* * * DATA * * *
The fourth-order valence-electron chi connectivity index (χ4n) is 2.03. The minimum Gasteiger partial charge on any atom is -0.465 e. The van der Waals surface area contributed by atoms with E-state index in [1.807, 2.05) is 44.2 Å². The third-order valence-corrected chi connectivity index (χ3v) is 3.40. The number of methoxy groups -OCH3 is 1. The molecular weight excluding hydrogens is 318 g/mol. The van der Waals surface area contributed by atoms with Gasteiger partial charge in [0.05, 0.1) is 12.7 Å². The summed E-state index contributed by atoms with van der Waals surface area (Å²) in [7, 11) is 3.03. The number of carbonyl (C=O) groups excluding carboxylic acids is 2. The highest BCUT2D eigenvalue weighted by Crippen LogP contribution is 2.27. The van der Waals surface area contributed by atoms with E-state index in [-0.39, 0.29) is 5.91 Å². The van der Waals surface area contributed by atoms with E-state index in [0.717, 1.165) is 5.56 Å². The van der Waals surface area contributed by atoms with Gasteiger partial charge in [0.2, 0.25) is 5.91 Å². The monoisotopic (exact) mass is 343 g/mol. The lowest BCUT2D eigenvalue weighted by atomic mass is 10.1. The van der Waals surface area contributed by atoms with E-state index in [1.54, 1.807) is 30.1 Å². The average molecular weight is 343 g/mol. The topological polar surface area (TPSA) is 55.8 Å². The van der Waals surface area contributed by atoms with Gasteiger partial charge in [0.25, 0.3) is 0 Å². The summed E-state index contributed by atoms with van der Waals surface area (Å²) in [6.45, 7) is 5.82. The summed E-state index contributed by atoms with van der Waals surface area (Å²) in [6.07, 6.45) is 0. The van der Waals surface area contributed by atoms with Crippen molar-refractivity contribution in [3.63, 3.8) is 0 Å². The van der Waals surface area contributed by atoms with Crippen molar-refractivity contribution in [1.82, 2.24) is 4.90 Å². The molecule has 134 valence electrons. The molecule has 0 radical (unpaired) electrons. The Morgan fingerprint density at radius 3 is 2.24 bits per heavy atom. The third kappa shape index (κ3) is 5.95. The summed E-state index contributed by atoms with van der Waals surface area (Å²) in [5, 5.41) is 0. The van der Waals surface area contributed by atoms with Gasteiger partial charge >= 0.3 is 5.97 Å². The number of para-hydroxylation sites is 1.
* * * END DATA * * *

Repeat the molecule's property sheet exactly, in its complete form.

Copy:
The fourth-order valence-electron chi connectivity index (χ4n) is 2.03. The minimum Gasteiger partial charge on any atom is -0.465 e. The van der Waals surface area contributed by atoms with E-state index in [1.807, 2.05) is 44.2 Å². The third-order valence-corrected chi connectivity index (χ3v) is 3.40. The number of methoxy groups -OCH3 is 1. The molecular weight excluding hydrogens is 318 g/mol. The van der Waals surface area contributed by atoms with Gasteiger partial charge in [0.05, 0.1) is 12.7 Å². The summed E-state index contributed by atoms with van der Waals surface area (Å²) in [7, 11) is 3.03. The number of carbonyl (C=O) groups excluding carboxylic acids is 2. The highest BCUT2D eigenvalue weighted by Crippen LogP contribution is 2.27. The van der Waals surface area contributed by atoms with E-state index in [-0.39, 0.29) is 5.91 Å². The van der Waals surface area contributed by atoms with E-state index in [0.717, 1.165) is 5.56 Å². The van der Waals surface area contributed by atoms with Gasteiger partial charge in [0.2, 0.25) is 5.91 Å². The monoisotopic (exact) mass is 343 g/mol. The lowest BCUT2D eigenvalue weighted by atomic mass is 10.1. The van der Waals surface area contributed by atoms with E-state index in [1.54, 1.807) is 30.1 Å². The average molecular weight is 343 g/mol. The topological polar surface area (TPSA) is 55.8 Å². The van der Waals surface area contributed by atoms with Gasteiger partial charge in [0.25, 0.3) is 0 Å². The summed E-state index contributed by atoms with van der Waals surface area (Å²) in [6.45, 7) is 5.82. The summed E-state index contributed by atoms with van der Waals surface area (Å²) in [6.07, 6.45) is 0. The van der Waals surface area contributed by atoms with Crippen molar-refractivity contribution in [3.63, 3.8) is 0 Å². The van der Waals surface area contributed by atoms with Crippen molar-refractivity contribution in [1.82, 2.24) is 4.90 Å². The molecule has 134 valence electrons. The molecule has 0 radical (unpaired) electrons. The Morgan fingerprint density at radius 3 is 2.24 bits per heavy atom. The third kappa shape index (κ3) is 5.95. The summed E-state index contributed by atoms with van der Waals surface area (Å²) in [5, 5.41) is 0. The van der Waals surface area contributed by atoms with Gasteiger partial charge >= 0.3 is 5.97 Å². The number of para-hydroxylation sites is 1.